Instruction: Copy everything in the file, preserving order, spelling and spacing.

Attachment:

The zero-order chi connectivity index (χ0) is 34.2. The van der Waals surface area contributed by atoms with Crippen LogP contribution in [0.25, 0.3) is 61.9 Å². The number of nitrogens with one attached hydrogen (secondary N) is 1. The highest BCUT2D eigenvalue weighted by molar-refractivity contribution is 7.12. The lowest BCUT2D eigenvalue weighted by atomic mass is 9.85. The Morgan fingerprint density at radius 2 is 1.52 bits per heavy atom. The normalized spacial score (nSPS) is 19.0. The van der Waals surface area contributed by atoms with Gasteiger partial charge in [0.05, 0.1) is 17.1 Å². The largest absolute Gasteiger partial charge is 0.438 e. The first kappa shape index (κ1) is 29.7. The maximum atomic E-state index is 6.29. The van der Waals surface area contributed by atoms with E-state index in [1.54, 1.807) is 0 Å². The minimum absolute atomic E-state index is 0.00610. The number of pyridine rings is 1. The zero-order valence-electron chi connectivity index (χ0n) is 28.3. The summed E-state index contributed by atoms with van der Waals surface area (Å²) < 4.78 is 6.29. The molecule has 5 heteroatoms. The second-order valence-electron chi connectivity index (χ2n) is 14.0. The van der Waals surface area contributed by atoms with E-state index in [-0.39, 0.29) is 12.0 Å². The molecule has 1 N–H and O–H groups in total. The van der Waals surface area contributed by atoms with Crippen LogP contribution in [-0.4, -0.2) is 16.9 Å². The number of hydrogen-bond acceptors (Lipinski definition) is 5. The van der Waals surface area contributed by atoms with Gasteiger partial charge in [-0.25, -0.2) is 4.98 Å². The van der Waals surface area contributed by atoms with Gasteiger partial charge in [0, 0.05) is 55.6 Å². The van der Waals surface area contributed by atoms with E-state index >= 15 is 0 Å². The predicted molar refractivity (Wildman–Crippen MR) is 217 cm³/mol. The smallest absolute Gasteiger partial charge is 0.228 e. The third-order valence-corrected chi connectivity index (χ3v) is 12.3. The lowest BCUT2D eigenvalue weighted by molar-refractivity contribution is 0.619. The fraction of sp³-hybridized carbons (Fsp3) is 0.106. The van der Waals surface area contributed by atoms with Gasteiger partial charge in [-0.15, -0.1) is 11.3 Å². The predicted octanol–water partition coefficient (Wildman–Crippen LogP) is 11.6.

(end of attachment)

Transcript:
The zero-order chi connectivity index (χ0) is 34.2. The van der Waals surface area contributed by atoms with Crippen LogP contribution in [0.25, 0.3) is 61.9 Å². The number of nitrogens with one attached hydrogen (secondary N) is 1. The highest BCUT2D eigenvalue weighted by molar-refractivity contribution is 7.12. The lowest BCUT2D eigenvalue weighted by atomic mass is 9.85. The Morgan fingerprint density at radius 2 is 1.52 bits per heavy atom. The normalized spacial score (nSPS) is 19.0. The van der Waals surface area contributed by atoms with Gasteiger partial charge in [0.05, 0.1) is 17.1 Å². The largest absolute Gasteiger partial charge is 0.438 e. The first kappa shape index (κ1) is 29.7. The maximum atomic E-state index is 6.29. The van der Waals surface area contributed by atoms with E-state index in [1.54, 1.807) is 0 Å². The minimum absolute atomic E-state index is 0.00610. The number of pyridine rings is 1. The zero-order valence-electron chi connectivity index (χ0n) is 28.3. The summed E-state index contributed by atoms with van der Waals surface area (Å²) < 4.78 is 6.29. The molecule has 5 heteroatoms. The second-order valence-electron chi connectivity index (χ2n) is 14.0. The van der Waals surface area contributed by atoms with E-state index in [-0.39, 0.29) is 12.0 Å². The molecule has 1 N–H and O–H groups in total. The van der Waals surface area contributed by atoms with Crippen LogP contribution in [-0.4, -0.2) is 16.9 Å². The number of hydrogen-bond acceptors (Lipinski definition) is 5. The van der Waals surface area contributed by atoms with Gasteiger partial charge in [-0.25, -0.2) is 4.98 Å². The van der Waals surface area contributed by atoms with Gasteiger partial charge in [0, 0.05) is 55.6 Å². The van der Waals surface area contributed by atoms with E-state index >= 15 is 0 Å². The predicted molar refractivity (Wildman–Crippen MR) is 217 cm³/mol. The smallest absolute Gasteiger partial charge is 0.228 e. The third-order valence-corrected chi connectivity index (χ3v) is 12.3. The lowest BCUT2D eigenvalue weighted by molar-refractivity contribution is 0.619. The fraction of sp³-hybridized carbons (Fsp3) is 0.106. The van der Waals surface area contributed by atoms with Gasteiger partial charge in [-0.15, -0.1) is 11.3 Å². The predicted octanol–water partition coefficient (Wildman–Crippen LogP) is 11.6.